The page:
Amazingly, there’s no instant messaging, not even Apple iChat. Not much doubt about what’s going on there: AT&T will make a bundle with SMS. (I tried Web-based SMS, but Apple’s refusal to let Flash run on the phone nixed the Yahoo IM, and despite multiple tries I couldn’t get my AOL IM to work, either.)

The sound quality of the phone was okay, but not great. I heard an echo on one call we made.

The mail feature is good. Still, as with everything but the browser, don’t bother to try to type on the thing in landscape mode.

None of the modes I used let me select, cut and paste text. That’s bizarre, to say the least.

The camera is adequate, and that’s the best you can say about it. There’s no video recording mode.

The onboard speaker was decent, but nothing special. The ring and alarm tones were excellent in variety and cleverness, but for now you’re stuck with those; no doubt Apple and AT&T will use their walled garden to wring dollars out of anyone who wants to offer alternatives.

But when I plugged my Bose headset into the device, it didn’t work. Apparently it needs an adapter — now that’s shabby.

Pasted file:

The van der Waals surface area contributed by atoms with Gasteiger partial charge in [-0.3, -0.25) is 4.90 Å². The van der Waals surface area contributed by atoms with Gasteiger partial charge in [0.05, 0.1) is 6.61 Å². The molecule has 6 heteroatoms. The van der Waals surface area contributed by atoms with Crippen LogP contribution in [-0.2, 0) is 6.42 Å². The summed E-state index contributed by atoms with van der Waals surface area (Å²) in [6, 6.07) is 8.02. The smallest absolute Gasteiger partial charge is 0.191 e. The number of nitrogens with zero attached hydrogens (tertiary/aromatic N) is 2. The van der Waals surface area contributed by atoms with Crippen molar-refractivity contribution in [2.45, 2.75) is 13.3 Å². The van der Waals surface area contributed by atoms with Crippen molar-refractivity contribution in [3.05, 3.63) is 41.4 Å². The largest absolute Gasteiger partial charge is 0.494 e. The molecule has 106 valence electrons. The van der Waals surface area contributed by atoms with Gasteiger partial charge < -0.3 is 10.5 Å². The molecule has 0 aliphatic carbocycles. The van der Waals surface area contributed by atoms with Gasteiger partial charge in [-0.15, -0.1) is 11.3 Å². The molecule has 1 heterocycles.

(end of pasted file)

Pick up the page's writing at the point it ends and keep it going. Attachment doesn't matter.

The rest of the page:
Some of the device’s drawbacks can and no doubt will be solved with software improvements. Some can’t and won’t, at least not in the U.S. version, where AT&T is the only carrier and — unlike GSM phones most places on the planet — the phone is locked to a specific kind of SIM chip from that carrier only.

Even more amazing — and outrageous — is that the device is absolutely unusable in any capacity until it’s activated with the phone company. Want to use it just for WiFi-based Web browsing, plus video and audio and note-taking? Forget it. I can’t think of another phone, however locked to the carrier it may otherwise be for calling purpose, that is this locked-down. Plainly, this is Apple’s concession to AT&T, but it utterly stinks.

(One small favor from these control-freakish companies: If an iPhone customer has to send the device back for repairs — an all-too-common occurrence with early versions of Apple hardware — the SIM chip will work in a non-Apple GSM phone.)

Then there’s the non-removable battery, which is designed only for a few hundred charge cycles. That will steer people — no doubt this is idea — toward new phones in two years when the service contract runs out.